Rocky Mountain (66th Annual) and Cordilleran (110th Annual) Joint Meeting (19–21 May 2014)

Paper No. 6
Presentation Time: 8:00 AM-5:00 PM


HANSON, Jared J.1, COLWELL, Christopher L.1 and WILLIS, Julie B.2, (1)Geology Department, Brigham Young University - Idaho, 525 S. Center, Rexburg, ID 83460, (2)Department of Geology, BYU-Idaho, 525 S Center St, Rexburg, ID 83460,

Bare earth LiDAR data (<1 m resolution) are used to create a new map of the Teton fault, an active normal fault along the west side of Teton National Park, Wyoming. Data were collected by EarthScope and downloaded from OpenTopography. There are several differences between our LiDAR-based map and previously published maps of the Teton fault.

LiDAR data can provide high resolution topographic models of earth’s surface as if it were stripped of vegetation and is used to analyze subtle changes in surface topography. Bare earth data are particularly useful for mapping fault scarps and subtle synthetic and antithetic splays that are typically obscured by vegetation or otherwise unrecognized. To elicit the primary and secondary scarps of the Teton fault, we applied four different GIS analyses (hillshade, slope, aspect and contour) and adjusted colors, stretch and lighting to further enhance the fault-related lineations. Each analysis provides a unique way to view the scarps, and together they strengthen our interpretations. The primary fault is expressed as a large north-south striking, eastward dipping linear feature on the eastern edge of the Teton Range; offset on the scarp varies along strike, but can be as great as 30 m. The scarps of synthetic splays are small linear features with similar strike and dip to the primary fault; antithetic splays are small, similar-striking, reverse-dipping lineations.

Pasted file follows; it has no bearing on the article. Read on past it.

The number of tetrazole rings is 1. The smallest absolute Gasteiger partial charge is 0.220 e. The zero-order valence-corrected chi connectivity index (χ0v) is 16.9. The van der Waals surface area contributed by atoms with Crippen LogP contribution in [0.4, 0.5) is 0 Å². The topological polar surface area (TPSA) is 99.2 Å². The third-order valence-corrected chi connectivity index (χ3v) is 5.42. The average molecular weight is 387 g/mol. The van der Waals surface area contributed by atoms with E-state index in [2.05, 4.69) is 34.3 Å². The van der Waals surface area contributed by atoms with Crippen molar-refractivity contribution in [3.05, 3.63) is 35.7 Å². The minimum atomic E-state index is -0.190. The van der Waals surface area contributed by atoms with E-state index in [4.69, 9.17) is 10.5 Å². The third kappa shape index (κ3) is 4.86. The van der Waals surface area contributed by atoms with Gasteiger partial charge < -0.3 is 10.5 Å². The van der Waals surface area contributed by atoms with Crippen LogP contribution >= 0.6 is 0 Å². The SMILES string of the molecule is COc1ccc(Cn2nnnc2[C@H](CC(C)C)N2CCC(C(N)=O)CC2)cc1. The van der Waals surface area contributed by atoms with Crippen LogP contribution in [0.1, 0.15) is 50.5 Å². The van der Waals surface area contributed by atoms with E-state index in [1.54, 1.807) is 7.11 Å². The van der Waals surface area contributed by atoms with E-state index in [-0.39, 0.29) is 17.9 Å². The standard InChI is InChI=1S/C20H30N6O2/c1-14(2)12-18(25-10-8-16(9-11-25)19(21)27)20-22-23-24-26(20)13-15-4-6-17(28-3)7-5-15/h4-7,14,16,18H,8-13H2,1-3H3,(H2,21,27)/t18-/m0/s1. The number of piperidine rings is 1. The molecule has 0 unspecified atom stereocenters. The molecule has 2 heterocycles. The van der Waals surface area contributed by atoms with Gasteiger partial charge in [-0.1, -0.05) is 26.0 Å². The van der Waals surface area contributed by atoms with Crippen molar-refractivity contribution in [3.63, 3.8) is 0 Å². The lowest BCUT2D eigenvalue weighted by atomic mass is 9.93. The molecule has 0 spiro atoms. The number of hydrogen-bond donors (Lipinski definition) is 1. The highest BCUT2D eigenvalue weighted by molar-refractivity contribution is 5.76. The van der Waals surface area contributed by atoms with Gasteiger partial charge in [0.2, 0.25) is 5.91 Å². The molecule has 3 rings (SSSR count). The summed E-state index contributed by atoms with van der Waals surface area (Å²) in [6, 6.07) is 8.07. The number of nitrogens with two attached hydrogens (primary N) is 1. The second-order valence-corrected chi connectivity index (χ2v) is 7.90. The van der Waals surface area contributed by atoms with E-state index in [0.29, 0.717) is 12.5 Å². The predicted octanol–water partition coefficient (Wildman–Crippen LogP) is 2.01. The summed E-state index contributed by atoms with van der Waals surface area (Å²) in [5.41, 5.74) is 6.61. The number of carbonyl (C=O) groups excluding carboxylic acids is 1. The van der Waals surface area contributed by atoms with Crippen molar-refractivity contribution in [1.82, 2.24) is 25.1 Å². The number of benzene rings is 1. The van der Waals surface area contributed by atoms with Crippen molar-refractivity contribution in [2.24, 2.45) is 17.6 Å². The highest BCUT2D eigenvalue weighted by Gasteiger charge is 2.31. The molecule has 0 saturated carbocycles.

Our analysis of the LiDAR data also revealed several previously unmapped landslides, many of which obscure the primary fault scarp and resulted in some of the fault discontinuities found on previous maps. Further research will be conducted this summer to field verify the existence of the fault splays and to analyze some of the more complicated areas.

Accurately mapping normal faults and their splays provides better measures of the amount of total fault slip and the continuous length of the fault as well as the location of the areas of highest slip, overlaps, and stepovers. These data are used to develop accurate hazard analysis models. The data gathered also provide details on the interaction between the primary fault and earth’s surface, which may lead to a better understanding of near-surface fault mechanics and the formation of antithetic and synthetic splays.

  • TetonFaultGSA.pdf (33.2 MB)